Stocks are opening higher on Wall Street as nations and some U.S. states move toward reopening their economies from lockdowns made to restrict the spread of the coronavirus. The S&P 500 rose 1.4% in the first few minutes of trading Tuesday.
Markets are broadly higher in Europe and closed mostly higher in Asia.
Investors are also focusing on the earnings reports that big U.S. companies will be reporting this week.
From Rome, Georgia, to Rome, Italy, companies are watching as politicians detail plans to ease up on restrictions that were meant to slow the coronavirus pandemic but also have erased businesses and jobs.
With central banks and governments promising huge amounts of aid for the economy, some investors are focusing on the potential return of growth as the outbreak levels off in some areas.
In Europe, France’s CAC 40 gained 1.3% to 4,563, while Germany’s DAX rose 1.5% to 10,817. Britain’s FTSE 100 gained 1.5% to 5,934.
U.S. shares were set to drift higher with Dow futures adding 1.3% and S&P 500 futures gaining 1.2%.
Japan’s benchmark Nikkei 225 surged Monday after the central bank lifted its ceiling on purchases of government bonds and other assets that it uses to pump more cash into the economy. It edged 0.1% lower Tuesday, to close at 19,771.19.
“Yesterday’s Bank of Japan ‘Whatever It Takes’ announcement could be viewed positively by investors,” said Robert Carnell, regional head of research, Asia Pacific, at ING, of the Bank of Japan’s monetary easing Monday. “Basically, the monetary spigots are wide open.”
Elsewhere in Asia, South Korea’s Kospi gained 0.6% after fluctuating much of the day, to 1,934.09. Australia’s S&P/ASX 200 lost 0.2% to 5,313.10. Hong Kong’s Hang Seng rose 1.2% to 24,575.96, while the Shanghai Composite fell 0.2% to 2,810.02.
The U.S. Federal Reserve is holding its own monetary policy meeting Tuesday and Wednesday, though it is not expected to add to the huge amounts of stimulus it has already deployed, and investors will be keen for more detail on the economic outlook.
The European Central Bank will hold its own meeting Thursday, and is likewise expected to mainly fill in details of its stimulus programs, or possibly tweak them, as it keeps an eye on a historic plunge in the economy
Worries persist about new surges of coronavirus cases in places like China and South Korea, where they had declined as a result of social distancing, testing and arduous efforts by medical workers.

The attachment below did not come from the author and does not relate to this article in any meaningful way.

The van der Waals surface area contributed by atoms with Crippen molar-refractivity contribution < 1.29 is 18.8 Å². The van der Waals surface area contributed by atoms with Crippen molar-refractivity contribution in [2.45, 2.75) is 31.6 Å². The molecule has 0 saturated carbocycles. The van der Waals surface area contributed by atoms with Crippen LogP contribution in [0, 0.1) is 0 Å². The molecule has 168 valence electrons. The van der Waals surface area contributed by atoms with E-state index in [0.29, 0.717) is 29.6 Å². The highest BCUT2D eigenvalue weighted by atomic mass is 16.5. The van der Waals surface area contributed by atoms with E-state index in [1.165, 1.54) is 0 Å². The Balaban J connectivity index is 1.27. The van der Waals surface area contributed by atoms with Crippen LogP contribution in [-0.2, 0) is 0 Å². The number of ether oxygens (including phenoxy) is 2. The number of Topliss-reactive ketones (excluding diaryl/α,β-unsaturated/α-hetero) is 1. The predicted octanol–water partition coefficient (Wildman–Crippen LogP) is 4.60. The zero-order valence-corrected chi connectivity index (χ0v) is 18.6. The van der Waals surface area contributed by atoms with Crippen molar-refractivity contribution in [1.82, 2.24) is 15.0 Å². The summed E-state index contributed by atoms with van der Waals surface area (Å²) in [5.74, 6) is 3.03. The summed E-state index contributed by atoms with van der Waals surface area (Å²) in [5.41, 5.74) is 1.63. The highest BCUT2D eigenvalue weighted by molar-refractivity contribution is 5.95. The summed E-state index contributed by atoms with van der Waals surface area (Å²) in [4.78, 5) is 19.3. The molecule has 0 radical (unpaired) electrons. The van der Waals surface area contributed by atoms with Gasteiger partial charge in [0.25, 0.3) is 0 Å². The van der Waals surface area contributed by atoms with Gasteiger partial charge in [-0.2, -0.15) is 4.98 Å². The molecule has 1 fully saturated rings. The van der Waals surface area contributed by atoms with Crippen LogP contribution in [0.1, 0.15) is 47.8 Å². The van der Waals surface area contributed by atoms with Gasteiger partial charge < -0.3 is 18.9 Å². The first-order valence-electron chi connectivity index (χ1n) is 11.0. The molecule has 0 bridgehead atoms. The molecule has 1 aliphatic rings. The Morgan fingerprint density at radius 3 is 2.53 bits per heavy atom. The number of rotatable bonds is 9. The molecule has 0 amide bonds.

Japan’s government is warning against travel during the Golden Week holidays, which start this week and extend into early May, the biggest holiday for the nation after the New Year’s holidays.
There is no lockdown in Japan but the government has declared a state of emergency, requesting that people stay home. That lasts through Golden Week, but it may be extended.
A slew of corporate earnings announcements is lined up for this week.
Nearly a third of the companies in the S&P 500 are scheduled to report how profitable, or otherwise, they were in the first three months of 2020 and, more importantly, perhaps talk about how they see future conditions shaking out. That includes the Big Five of Amazon, Apple, Facebook, Microsoft and Google’s parent, Alphabet, which together make up about a fifth of the index.
On Tuesday, Nissan Motor Co. said it expects to log a net loss of up to 95 billion yen ($880 million) for the full fiscal year that ended in March, much lower than its earlier estimate for a 65 billion-yen net profit. The company also pushed back its report for full-year earnings to May 28 from mid-May.
In Europe, oil producer BP reported a slide in earnings that reflected the drops in energy markets, while HSBC bank set aside more money to cover potential defaults on loans it had issued as a result of the economic slump.
In energy markets, the benchmark for U.S. oil extended its losses, dropping $1.39 to $11.39 a barrel in electronic trading on the New York Mercantile Exchange. That added to a drop of $4.16 a barrel on Monday as investors worry about oversupply at a time when storage space for crude is scarce. Brent crude, the international standard, fell 10 cents to $22.97 a barrel.
The dollar slipped to 106.61 Japanese yen from 107.20 yen. The euro gained to $1.0886 from $1.0829.